Venus, planet of the arts is conjunct Jupiter in Cancer, sign of sensitivity and sentimentality. Being translated in this context = Jupiter's exaggerating tendencies coming through Sickert's painting style. Jupiter is normally thought of as bright and benign though. In his case I'd say there's a exaggeratedly dismal quality to much of his painting. Cancer also connects to a tendency to withdraw into a home base - in much of his work, Sickert has depicted this - albeit a rather seedy home scene peopled by ladies who "did what they had to do" to get by.

I'm a bit surprised not to find Pluto more closely involved. Moon at 12 noon was in late Libra - if Sickert were born after 4pm Moon would have moved into Scorpio, which seems to me to be quite apt for the dark atmosphere he often portrayed.

Images of Sickert's paintings don't tranlate too well on-line. I guess this is one instance where "you have to be there" - at an exhibition, I mean. Here are a few examples:






Unknown said...

Ooooh I got goosebumps when I read the headline of this post. We have just had another man arrested on Monday this week in Bradford that appears at first glance to be a Jack the Ripper copy cat. That's the modern day Jack the Ripper aka Peter Sutcliffe.

A 40 year old who has been doing a PHD in criminology at Bradford University specialising in serial murderers !!!!

He's been charged today with the murder of 3 prostitutes and the police have opened their files to see if he may have murdered other women.

In Court today when asked his name he called himself Cannibal Crossbow a tag line that was headlined in a number of red top tabloids this morning. He's adopted the name clearly to court notoriety and infamy. Cannibal in relation to Hannibal Lector perhaps and the Crossbow because he was caught on CCTV last weekend chasing a woman out of a block of flats, knocking her down and reportedly shooting her dead with a crossbow.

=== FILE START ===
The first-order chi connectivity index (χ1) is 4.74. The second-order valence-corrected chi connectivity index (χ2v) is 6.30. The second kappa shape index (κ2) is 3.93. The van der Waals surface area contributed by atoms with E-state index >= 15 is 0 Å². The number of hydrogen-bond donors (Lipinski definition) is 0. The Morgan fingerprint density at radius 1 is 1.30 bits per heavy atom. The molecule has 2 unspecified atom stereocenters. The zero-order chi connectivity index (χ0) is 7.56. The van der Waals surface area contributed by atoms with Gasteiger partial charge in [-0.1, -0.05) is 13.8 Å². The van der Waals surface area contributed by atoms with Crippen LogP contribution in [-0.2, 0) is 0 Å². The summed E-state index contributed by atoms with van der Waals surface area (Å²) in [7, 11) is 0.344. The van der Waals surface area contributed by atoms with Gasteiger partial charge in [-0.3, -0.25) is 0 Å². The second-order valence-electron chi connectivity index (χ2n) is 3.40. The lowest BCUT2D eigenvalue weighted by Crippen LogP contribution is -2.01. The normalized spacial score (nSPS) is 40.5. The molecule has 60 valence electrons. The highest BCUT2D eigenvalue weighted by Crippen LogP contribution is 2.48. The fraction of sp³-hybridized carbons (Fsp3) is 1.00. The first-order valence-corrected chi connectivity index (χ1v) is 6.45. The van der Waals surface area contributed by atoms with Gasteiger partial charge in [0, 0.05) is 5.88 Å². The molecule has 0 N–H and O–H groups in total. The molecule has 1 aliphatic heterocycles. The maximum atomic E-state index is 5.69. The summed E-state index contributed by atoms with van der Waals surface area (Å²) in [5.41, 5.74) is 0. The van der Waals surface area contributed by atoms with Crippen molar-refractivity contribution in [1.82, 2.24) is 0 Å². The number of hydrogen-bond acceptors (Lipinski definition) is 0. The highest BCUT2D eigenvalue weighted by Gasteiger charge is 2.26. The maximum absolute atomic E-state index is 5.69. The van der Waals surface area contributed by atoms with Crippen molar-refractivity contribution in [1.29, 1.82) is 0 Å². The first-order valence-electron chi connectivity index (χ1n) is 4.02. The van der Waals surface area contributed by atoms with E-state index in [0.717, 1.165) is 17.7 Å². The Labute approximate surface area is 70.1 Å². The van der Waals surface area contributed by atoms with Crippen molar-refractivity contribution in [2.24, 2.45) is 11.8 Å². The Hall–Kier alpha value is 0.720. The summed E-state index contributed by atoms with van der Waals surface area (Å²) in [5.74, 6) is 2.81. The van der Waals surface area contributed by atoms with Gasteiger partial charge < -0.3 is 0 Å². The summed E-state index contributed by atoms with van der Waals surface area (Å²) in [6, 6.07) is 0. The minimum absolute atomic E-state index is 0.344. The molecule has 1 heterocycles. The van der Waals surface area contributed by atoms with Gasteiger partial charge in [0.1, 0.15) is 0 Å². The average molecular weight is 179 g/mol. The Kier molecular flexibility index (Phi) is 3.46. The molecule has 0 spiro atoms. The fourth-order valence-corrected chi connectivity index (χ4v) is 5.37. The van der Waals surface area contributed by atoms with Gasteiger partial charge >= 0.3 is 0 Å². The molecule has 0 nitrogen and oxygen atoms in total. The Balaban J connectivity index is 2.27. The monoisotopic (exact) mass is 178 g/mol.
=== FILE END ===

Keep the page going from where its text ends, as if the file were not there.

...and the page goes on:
Right on my doorstep in Shipley. Brings back memories of meeting a friend in Leeds one night at the height of Peter Sutcliffes reign of terror. My friend Jeanette walked past the exact spot in Headingley where he killed a girl and from the reports we worked out she was only 5 minutes away from being his victim. He may even have been there and seen her walk past.

Sorry if I've spoiled your lunch it was just the synchronicity that got to me.

R x

Wisewebwoman said...

These alleged mass murderers are nearly always handsome devils aren't they?
Haunting post, T. Loved the paintings.
Isn't the Prince of Wales another suspect as Jack the Ripper?

Twilight said...

Rossa ~~~ Oh! Poor old Bradford seems fated to be home to these monsters - I remember the Peter Sutcliffe episodes very well - I was living in Leeds at the time.

Goodness - this one sounds like a real nutter - but a wickedly dangerous one. At least he was caught.

Twilight said...

WWW ~~~ I hadn't heard that theory - but back then they were investigating all and sundry I think...see Wiki:

Walter is rather dishy though - I don't believe for one minute that he was the Ripper, though he did take an unhealthy interest in the scenario.

anthonynorth said...

The Royal suspected of being Jack was the Duke of Clarence, if my memory serves me well. I'm sceptical of most of the 'suspects', mainly because all serial killers suffer from not being up to much in any other area of life, so the chance of a successful person turning to serial killer is unlikely.